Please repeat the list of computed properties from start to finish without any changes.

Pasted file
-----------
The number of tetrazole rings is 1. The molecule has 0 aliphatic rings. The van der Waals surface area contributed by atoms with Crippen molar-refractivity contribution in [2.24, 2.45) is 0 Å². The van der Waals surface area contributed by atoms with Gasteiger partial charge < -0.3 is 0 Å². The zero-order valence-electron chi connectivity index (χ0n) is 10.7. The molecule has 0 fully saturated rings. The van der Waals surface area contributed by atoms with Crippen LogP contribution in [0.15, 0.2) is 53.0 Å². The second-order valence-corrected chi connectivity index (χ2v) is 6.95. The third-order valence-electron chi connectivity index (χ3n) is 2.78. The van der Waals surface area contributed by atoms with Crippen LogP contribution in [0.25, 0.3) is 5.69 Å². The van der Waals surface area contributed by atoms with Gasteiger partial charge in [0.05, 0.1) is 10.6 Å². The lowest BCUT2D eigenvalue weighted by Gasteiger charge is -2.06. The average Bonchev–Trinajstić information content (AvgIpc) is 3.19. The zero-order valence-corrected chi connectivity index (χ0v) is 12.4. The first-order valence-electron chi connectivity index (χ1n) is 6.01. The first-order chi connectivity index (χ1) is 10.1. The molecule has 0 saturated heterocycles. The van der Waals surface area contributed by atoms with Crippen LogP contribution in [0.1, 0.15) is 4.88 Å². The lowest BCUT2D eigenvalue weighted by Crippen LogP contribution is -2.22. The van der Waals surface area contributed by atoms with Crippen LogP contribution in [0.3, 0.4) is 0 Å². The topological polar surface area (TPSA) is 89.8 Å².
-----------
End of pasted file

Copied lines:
The number of tetrazole rings is 1. The molecule has 0 aliphatic rings. The van der Waals surface area contributed by atoms with Crippen molar-refractivity contribution in [2.24, 2.45) is 0 Å². The van der Waals surface area contributed by atoms with Gasteiger partial charge < -0.3 is 0 Å². The zero-order valence-electron chi connectivity index (χ0n) is 10.7. The molecule has 0 fully saturated rings. The van der Waals surface area contributed by atoms with Crippen LogP contribution in [0.15, 0.2) is 53.0 Å². The second-order valence-corrected chi connectivity index (χ2v) is 6.95. The third-order valence-electron chi connectivity index (χ3n) is 2.78. The van der Waals surface area contributed by atoms with Crippen LogP contribution in [0.25, 0.3) is 5.69 Å². The van der Waals surface area contributed by atoms with Gasteiger partial charge in [0.05, 0.1) is 10.6 Å². The lowest BCUT2D eigenvalue weighted by Gasteiger charge is -2.06. The average Bonchev–Trinajstić information content (AvgIpc) is 3.19. The zero-order valence-corrected chi connectivity index (χ0v) is 12.4. The first-order valence-electron chi connectivity index (χ1n) is 6.01. The first-order chi connectivity index (χ1) is 10.1. The molecule has 0 saturated heterocycles. The van der Waals surface area contributed by atoms with Crippen LogP contribution in [0.1, 0.15) is 4.88 Å². The lowest BCUT2D eigenvalue weighted by Crippen LogP contribution is -2.22. The van der Waals surface area contributed by atoms with Crippen LogP contribution in [0.3, 0.4) is 0 Å². The topological polar surface area (TPSA) is 89.8 Å².